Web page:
“Photo albums?” I questioned, looking at the silent walls. Who keeps their photo albums in the garage? Maybe it was temporary, for Christmas, to make room for all the baby toys.

I moved to the next box, slipping on my gloves for warmth as I opened it to find more books and clothes from the seventies—explaining their living room, perhaps. Under it was another box that contained last year’s styles. I held up the first—a dress that I might find in my mother’s closet—thinking that Mrs. Tilson must have been heavy once. The dress was way bigger than me, but not a maternity cut. It didn’t match Matt’s description. It didn’t match what I’d seen in the open closet, either.

Frowning, I put the dress back, digging to the bottom to find a stack of yearbooks. “Bingo,” I whispered, kneeling to feel the cold cement go right through my jeans. I didn’t have to wait until Edden’s office dug up a photo of them. I could see for myself.

My knees were cramping, so I pulled the kiddie sled over and sat on it, knees almost to my ears as I leafed through a yearbook with Clair Smith penciled on the front flap. Clair had graduated from a high school a few hundred miles upstate, and was apparently popular if the overwhelming number of signatures meant anything. Lots of promises to write. Apparently she toured Europe before going to college.

There was another yearbook from a local college where she’d gotten her four-year journalism degree, majoring in photography, and had met Joshua, according to the hearts and flowers around his signature. My gaze slid to the box of albums. So maybe it was school stuff. It might explain the cameras, too.

She was a member of the photography club in high school, and had graduated in ‘82. I stared at the picture of the young woman standing on the bleachers surrounded by awkward teenagers, my finger resting on her name. Unless there was a misprint, Clair was a rather round young woman with a cheerful smile, not the slight, mild woman Matt had described. She wasn’t fat, but she wasn’t my size either. And if she’d graduated in ‘82, that would make her…over forty now?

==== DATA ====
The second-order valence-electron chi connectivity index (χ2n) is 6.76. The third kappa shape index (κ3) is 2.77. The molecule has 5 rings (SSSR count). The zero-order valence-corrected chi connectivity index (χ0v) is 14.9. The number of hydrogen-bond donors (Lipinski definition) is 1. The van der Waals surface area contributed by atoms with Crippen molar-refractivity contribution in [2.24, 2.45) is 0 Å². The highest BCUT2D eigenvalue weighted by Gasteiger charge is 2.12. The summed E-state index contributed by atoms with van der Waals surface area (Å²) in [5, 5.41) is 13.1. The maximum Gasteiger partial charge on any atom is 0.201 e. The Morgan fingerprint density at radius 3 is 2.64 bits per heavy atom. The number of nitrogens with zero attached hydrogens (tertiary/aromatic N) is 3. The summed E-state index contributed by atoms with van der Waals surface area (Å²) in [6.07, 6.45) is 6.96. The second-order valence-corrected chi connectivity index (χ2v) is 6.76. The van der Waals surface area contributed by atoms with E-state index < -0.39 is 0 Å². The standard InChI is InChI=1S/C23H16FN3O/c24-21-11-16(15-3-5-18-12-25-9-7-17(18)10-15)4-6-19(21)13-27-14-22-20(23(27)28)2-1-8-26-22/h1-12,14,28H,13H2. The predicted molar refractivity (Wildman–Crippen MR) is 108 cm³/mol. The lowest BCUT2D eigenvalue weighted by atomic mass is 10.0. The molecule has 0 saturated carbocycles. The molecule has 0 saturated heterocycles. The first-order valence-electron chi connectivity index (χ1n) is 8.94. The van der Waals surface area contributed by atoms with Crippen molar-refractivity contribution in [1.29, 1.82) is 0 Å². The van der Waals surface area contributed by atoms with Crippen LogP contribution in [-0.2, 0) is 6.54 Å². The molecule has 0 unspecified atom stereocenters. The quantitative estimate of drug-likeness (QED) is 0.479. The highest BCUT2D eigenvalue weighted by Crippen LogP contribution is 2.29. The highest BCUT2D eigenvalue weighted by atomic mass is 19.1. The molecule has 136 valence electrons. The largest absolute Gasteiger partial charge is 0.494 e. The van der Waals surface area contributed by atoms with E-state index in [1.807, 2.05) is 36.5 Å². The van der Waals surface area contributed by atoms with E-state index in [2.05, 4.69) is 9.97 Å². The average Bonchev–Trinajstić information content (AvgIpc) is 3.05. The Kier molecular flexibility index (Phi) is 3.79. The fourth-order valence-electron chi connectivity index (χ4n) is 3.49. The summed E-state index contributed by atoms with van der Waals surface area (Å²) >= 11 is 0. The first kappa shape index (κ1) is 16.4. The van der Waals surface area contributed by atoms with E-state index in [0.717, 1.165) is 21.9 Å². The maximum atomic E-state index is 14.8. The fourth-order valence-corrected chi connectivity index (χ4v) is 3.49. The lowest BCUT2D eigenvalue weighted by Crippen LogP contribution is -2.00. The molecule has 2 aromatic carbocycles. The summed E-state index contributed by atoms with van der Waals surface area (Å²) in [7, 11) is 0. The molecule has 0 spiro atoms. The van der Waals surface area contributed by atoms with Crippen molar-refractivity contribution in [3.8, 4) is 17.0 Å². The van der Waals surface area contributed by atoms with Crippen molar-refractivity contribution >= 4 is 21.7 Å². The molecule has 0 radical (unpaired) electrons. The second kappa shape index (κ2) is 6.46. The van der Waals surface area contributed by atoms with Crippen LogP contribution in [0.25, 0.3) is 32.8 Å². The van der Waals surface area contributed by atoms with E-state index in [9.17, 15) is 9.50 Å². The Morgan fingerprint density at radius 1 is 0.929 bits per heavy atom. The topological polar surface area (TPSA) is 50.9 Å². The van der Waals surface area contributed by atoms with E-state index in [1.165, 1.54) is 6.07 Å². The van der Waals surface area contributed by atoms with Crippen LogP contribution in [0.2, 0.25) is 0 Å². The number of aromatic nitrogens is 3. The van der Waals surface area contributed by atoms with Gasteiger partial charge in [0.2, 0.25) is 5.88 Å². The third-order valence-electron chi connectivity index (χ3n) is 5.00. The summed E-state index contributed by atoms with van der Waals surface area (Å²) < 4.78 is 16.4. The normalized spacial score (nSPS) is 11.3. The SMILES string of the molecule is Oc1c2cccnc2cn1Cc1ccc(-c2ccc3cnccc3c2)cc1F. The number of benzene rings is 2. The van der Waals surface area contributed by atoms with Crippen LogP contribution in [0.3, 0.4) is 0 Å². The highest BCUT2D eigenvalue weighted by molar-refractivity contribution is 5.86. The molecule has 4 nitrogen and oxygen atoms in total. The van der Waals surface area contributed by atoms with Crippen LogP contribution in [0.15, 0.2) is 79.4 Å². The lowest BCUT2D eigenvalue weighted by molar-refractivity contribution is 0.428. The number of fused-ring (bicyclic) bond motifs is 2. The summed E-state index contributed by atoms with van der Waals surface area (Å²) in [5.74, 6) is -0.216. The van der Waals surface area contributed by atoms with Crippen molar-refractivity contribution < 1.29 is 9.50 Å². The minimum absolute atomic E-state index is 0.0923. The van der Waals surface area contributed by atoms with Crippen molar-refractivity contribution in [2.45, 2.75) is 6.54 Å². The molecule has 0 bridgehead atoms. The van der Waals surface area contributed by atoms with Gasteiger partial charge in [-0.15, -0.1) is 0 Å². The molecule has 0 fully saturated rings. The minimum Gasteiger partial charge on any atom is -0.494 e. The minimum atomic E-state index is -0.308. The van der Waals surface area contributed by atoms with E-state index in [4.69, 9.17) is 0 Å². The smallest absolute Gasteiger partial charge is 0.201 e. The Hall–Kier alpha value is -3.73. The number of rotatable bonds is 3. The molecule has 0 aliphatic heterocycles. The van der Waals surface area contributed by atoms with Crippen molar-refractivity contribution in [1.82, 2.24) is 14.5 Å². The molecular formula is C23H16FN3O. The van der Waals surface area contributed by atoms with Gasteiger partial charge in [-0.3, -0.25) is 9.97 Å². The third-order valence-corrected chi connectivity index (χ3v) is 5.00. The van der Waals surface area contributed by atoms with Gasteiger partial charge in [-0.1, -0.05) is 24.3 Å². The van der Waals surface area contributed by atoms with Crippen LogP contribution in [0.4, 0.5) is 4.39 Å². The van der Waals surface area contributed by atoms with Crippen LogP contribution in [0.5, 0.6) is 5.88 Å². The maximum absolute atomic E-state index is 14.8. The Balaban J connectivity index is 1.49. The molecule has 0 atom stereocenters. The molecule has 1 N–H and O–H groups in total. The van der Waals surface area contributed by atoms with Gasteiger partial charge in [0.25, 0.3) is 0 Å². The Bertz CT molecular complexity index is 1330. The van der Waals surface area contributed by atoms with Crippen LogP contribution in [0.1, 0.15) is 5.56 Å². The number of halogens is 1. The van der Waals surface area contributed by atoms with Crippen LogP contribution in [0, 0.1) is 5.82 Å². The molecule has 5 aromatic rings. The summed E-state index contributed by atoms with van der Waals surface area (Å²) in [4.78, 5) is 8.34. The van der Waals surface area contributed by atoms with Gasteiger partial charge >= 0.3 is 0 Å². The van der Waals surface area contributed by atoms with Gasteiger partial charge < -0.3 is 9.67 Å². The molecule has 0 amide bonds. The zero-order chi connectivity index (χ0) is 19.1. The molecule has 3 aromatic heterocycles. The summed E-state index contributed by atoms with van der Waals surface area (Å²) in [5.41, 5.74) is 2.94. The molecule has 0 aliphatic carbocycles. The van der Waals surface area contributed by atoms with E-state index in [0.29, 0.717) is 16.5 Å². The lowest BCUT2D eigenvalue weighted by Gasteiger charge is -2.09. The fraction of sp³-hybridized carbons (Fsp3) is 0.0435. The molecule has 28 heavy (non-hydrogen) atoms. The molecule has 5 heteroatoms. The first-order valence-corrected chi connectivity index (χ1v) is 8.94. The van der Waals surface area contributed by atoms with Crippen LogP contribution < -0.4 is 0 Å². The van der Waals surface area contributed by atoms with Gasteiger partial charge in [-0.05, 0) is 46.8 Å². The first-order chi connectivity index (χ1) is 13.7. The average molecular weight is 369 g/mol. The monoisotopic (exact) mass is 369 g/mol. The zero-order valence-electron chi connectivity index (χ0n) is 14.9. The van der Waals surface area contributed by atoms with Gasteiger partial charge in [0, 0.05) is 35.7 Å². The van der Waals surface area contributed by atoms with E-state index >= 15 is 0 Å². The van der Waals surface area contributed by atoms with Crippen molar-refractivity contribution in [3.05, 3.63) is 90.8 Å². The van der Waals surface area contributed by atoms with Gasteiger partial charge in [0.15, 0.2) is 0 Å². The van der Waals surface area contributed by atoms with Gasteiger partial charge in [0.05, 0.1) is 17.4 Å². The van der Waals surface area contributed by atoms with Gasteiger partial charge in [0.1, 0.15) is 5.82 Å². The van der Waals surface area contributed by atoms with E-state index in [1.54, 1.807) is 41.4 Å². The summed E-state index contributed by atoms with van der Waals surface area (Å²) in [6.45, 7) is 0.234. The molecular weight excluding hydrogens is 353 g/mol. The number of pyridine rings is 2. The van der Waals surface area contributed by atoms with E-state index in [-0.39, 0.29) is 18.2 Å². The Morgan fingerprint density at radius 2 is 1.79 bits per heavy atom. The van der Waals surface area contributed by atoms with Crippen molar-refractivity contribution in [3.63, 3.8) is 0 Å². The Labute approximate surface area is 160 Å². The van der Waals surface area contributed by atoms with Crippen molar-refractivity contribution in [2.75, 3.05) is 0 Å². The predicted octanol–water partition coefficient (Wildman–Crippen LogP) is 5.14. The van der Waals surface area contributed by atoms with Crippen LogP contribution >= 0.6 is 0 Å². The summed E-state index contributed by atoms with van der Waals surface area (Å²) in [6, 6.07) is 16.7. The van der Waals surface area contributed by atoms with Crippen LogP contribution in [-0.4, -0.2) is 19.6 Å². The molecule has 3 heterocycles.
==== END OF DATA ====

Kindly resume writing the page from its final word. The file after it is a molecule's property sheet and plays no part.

I felt my face lose its expression, and I turned to look at the wall of the house as if I could pull Ivy out here with my thoughts. Over forty with one kid and wanting five more? Spacing them five years apart?

She had to be an Inderlander. Witches lived a hundred and sixty years and could have kids the entire span, apart from twenty years on either side. Maybe that was the source of strife? Mr. Tilson found out his wife was a witch? But it didn’t smell like a witch lived here. Or a vampire. Or a Were.

I exhaled, setting the book aside and shuffling until I found one with Joshua Tilson printed on the front cover. His school had splurged for real fake-leather bindings. Nice.

Joshua had graduated from Kentucky State the same year as Clair. I thumbed through the pages, looking for him. My lips parted, and a chill tightened my muscles. Slowly I brought the page closer to my nose, wishing the light were brighter out here. Joshua didn’t look anything like the photo Edden had shown me.

My eyes went to the surrounding stuff, then remembered Edden’s comments about Mr. Tilson retiring. Then Matt’s complaint that the same man ought to be able to mow his own lawn, the rage Mr. Tilson had fallen into, how young his family was, and how they were going to have lots more kids. Stuff in the garage they didn’t want in the house but couldn’t risk throwing away.

I didn’t think Mr. and Mrs. Tilson were the people who lived here. They were someone else and couldn’t risk being found out by calling the ambulance, so they had fled.

I shivered, the motion reaching all the way to my fingertips. “I-i-i-i-i-vy-y-y-y-y!” I shouted. “Ivy! Come see this!”

I listened to the silence for a moment. She wasn’t coming. Annoyed, I got up, book in hand. My knees were stiff from the cold, and I almost fell, jerking myself straight when Ivy poked her head out.